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The emerging world of mongo db csp Presentation Transcript

  • 1. The Emerging World of MongoDB
  • 2. scheduler Reflexion What's NOSQL means We're thinking in changes How is MongoDB Let's get started MongoDB What's going wrong? Document structure Basic Operations CRUD Index Explain Hint Data Model: be quiet - the answer Sharding -scaling
  • 3. { "Name" : "Carlos Sánchez Pérez", Name "Love" : "Web Dev", Love "Title" : "Rough Boy", Title "Twitter" : "@carlossanchezp", Twitter "Blog" : "carlossanchezperez.wordpress.com", Blog "Job" : "ASPgems", Job "Github" : "carlossanchezp" Github }
  • 4. REFLEXION Through all this time one thing has stayed constant—relational databases store the data and our decision is almost always implied
  • 5. What's NOSQL means?
  • 6. Because the true spirit of “NoSQL” does not consist in the way data is queried. It consists in the way data is stored. NoSQL is all about data storage. “NoSQL” should be called “SQL with alternative storage models”
  • 7. we are thinking in changes..... Wait let me show you
  • 8. ● How will we add new machines? ● Are their any single points of failure? ● Do the writes scale as well? ● How much administration will the system require? ● If its open source, is there a healthy community? How much time and effort would we have to expend to deploy and integrate it? ● ● Does it use technology which we know we can work with?
  • 9. How is MongoDB
  • 10. MongoDB is a powerful, flexible, and scalable general-purpose database
  • 11. Ease of Use MongoDB is a document-oriented database, not a relational one. One of the reason for moving away from the relational model is to make scaling out easier.
  • 12. Ease of Use A document-oriented database replaces the concept “row” with a more flexible model: “document”. By allowing embedded documents and arrays, the document-oriented approach makes it possible to represent complex hierarchical relationships with a single record.
  • 13. Ease of Use Without a fixed schema, adding or removing fields as needed becomes easier. This makes development faster as developers can quickly iterate. It is also easier to experiment. Developers can try a lot of models for the data and then choose the best one.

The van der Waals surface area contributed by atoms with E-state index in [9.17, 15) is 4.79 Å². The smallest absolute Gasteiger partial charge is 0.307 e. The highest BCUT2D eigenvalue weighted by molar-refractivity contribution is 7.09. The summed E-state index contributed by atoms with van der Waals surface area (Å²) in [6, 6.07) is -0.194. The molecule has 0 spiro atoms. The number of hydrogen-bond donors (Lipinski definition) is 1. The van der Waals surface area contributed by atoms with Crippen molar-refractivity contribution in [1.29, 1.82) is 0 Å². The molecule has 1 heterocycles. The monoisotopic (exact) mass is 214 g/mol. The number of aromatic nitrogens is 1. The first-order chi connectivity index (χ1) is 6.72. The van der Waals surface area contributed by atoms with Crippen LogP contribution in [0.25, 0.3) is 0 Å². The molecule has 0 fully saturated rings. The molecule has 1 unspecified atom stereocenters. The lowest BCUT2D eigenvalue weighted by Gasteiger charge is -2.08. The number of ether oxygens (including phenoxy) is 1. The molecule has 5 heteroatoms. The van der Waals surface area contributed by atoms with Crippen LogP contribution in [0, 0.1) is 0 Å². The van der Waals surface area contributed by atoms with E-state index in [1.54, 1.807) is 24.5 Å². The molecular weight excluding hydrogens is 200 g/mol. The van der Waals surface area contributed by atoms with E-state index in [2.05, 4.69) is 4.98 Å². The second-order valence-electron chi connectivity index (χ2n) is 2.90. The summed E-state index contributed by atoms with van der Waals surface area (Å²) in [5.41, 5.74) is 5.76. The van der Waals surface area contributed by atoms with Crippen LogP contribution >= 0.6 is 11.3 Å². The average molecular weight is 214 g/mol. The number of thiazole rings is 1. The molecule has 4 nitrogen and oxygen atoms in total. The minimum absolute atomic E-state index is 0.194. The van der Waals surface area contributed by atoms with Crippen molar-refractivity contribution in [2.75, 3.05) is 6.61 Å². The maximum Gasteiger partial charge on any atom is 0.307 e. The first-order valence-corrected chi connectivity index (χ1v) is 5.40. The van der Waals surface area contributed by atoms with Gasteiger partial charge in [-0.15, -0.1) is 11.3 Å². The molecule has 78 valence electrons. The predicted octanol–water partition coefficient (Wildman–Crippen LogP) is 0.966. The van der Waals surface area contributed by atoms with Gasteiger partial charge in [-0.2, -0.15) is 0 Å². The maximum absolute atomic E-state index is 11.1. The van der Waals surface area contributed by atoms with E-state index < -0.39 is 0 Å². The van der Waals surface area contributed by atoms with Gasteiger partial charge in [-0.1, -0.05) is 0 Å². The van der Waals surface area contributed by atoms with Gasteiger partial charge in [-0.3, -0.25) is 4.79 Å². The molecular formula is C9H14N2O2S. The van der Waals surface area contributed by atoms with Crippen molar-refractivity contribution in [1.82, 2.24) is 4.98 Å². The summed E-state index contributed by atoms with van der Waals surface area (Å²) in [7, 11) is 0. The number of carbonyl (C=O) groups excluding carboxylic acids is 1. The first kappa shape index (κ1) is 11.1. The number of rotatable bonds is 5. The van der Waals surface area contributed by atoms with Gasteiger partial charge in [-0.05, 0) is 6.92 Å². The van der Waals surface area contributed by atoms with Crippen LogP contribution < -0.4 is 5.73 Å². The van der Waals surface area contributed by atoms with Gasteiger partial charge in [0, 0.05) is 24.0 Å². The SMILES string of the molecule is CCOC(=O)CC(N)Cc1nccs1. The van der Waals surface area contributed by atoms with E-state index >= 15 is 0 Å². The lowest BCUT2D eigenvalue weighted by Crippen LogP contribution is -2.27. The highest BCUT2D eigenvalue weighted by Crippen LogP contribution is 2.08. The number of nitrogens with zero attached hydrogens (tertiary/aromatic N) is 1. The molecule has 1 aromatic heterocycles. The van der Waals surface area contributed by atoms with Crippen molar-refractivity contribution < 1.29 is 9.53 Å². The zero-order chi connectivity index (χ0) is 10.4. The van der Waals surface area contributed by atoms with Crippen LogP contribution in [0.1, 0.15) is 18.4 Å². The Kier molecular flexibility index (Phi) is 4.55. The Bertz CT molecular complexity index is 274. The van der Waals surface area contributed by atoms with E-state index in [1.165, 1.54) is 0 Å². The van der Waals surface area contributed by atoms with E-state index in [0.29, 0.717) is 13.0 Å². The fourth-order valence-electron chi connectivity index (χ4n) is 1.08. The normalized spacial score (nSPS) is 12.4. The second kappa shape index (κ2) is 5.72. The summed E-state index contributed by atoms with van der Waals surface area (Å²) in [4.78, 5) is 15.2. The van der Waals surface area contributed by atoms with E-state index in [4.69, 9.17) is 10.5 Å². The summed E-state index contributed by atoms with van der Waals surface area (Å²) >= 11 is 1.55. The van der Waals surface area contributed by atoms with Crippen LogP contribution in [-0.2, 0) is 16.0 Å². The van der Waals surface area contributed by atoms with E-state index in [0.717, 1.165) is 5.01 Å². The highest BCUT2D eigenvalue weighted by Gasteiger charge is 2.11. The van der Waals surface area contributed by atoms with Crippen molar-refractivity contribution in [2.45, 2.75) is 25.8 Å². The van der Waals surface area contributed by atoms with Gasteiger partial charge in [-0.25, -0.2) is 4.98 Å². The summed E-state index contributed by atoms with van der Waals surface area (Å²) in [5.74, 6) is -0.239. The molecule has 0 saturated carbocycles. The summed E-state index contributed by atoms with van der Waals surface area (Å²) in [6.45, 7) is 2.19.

• 14. Easy Scaling Data set sizes for applications are growing at an incredible pace. As the amount of data that developers need to store grows, developers face a difficult decision: how should they scale their databases? Scaling a database comes down to the choice between: scaling up : getting a bigger machine.  scaling out : partitioning data across more machines. 
  • 15. Let’s Get Started
  • 16. Let's see some of the basic concepts of MongoDB: • A document is the basic unit of data for MongoDB and is equivalent to a row in a Relational Database. • Collection can be thought of as a table with a dynamic schema. • A single instance of MongoDB can host multiple independent databases, each of which can have its own collections. • One document has a special key, "_id", that is unique within a collection. • Awesome JavaScript shell, which is useful for the administration and data manipulation.
  • 17. Schemaless dynamics MongoDB is a "schemaless" but it doesn't mean that you don't need to thinking about design your schema!! MongoDB is a “schemaless dynamic”, the meaning is don't have an ALTER TABLE and migration.
  • 18. At the core of MongoDB is the document: an ordered set of keys with associated values. In JavaScript, for example, documents are represented as objects: {"name" : "Hello, MongoDB world!"} {"name" : "Hello, MongoDB world!", "foo" : 3} {"name" : "Hello, MongoDB world!", "foo" : 3, "fruit": ["pear","apple"]}
  • 19. let's start working
  • 20. What's going wrong?
  • 21. The keys in a document are strings. Any UTF-8 character is allowed in a key, with a few notable exceptions: • Keys must not contain the character 0 (the null character). This character is used to signify the end of a key. • The . and $ characters have some special properties and should be used only in certain circumstances, but in general, they should be considered reserved.
  • 22. SQL Terms/Concepts database table Row column index foreign key primary key MongoDB Terms/Concepts database collection document or BSON document field index joins embedded documents and linking automatically set to the _id field.
  • 23. MongoDB is type-sensitive and case-sensitive. For example, these documents are distinct: {"foo" : "3"} {"foo" : 3} {"Foo" : 3} MongoDB cannot contain duplicate keys: {"name" : "Hello, world!", "name" : "Hello, MongoDB!"}
  • 24. WAIT!! NO JOIN
  • 25. Document Structure
  • 26. References
  • 27. Embedded Data
  • 28. Data COLLECTION db.blog methods_mongodb DataBase Use db_name DOCUMENT {…..} SUBDOCUMENT {...} FIELD name: type Array [….] document {…..[{...}]......}